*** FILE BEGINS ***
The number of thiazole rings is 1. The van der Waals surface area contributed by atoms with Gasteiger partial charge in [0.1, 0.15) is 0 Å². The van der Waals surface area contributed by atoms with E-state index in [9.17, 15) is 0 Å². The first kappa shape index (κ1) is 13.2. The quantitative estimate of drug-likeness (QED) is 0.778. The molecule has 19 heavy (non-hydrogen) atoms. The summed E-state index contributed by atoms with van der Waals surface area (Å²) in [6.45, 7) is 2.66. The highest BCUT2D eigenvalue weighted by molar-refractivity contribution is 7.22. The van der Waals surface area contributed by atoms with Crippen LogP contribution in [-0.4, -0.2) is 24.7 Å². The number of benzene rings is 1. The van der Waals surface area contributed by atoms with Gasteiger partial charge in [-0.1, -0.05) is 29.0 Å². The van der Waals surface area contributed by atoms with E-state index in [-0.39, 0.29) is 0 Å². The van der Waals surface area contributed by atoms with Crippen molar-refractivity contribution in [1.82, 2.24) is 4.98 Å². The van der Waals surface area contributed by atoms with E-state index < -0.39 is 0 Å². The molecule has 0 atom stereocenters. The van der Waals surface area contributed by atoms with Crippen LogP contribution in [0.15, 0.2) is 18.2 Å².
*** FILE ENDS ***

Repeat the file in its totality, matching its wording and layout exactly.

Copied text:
The number of thiazole rings is 1. The van der Waals surface area contributed by atoms with Gasteiger partial charge in [0.1, 0.15) is 0 Å². The van der Waals surface area contributed by atoms with E-state index in [9.17, 15) is 0 Å². The first kappa shape index (κ1) is 13.2. The quantitative estimate of drug-likeness (QED) is 0.778. The molecule has 19 heavy (non-hydrogen) atoms. The summed E-state index contributed by atoms with van der Waals surface area (Å²) in [6.45, 7) is 2.66. The highest BCUT2D eigenvalue weighted by molar-refractivity contribution is 7.22. The van der Waals surface area contributed by atoms with Crippen LogP contribution in [-0.4, -0.2) is 24.7 Å². The number of benzene rings is 1. The van der Waals surface area contributed by atoms with Gasteiger partial charge in [-0.1, -0.05) is 29.0 Å². The van der Waals surface area contributed by atoms with E-state index in [-0.39, 0.29) is 0 Å². The van der Waals surface area contributed by atoms with Crippen molar-refractivity contribution in [1.82, 2.24) is 4.98 Å². The van der Waals surface area contributed by atoms with E-state index < -0.39 is 0 Å². The molecule has 0 atom stereocenters. The van der Waals surface area contributed by atoms with Crippen LogP contribution in [0.15, 0.2) is 18.2 Å².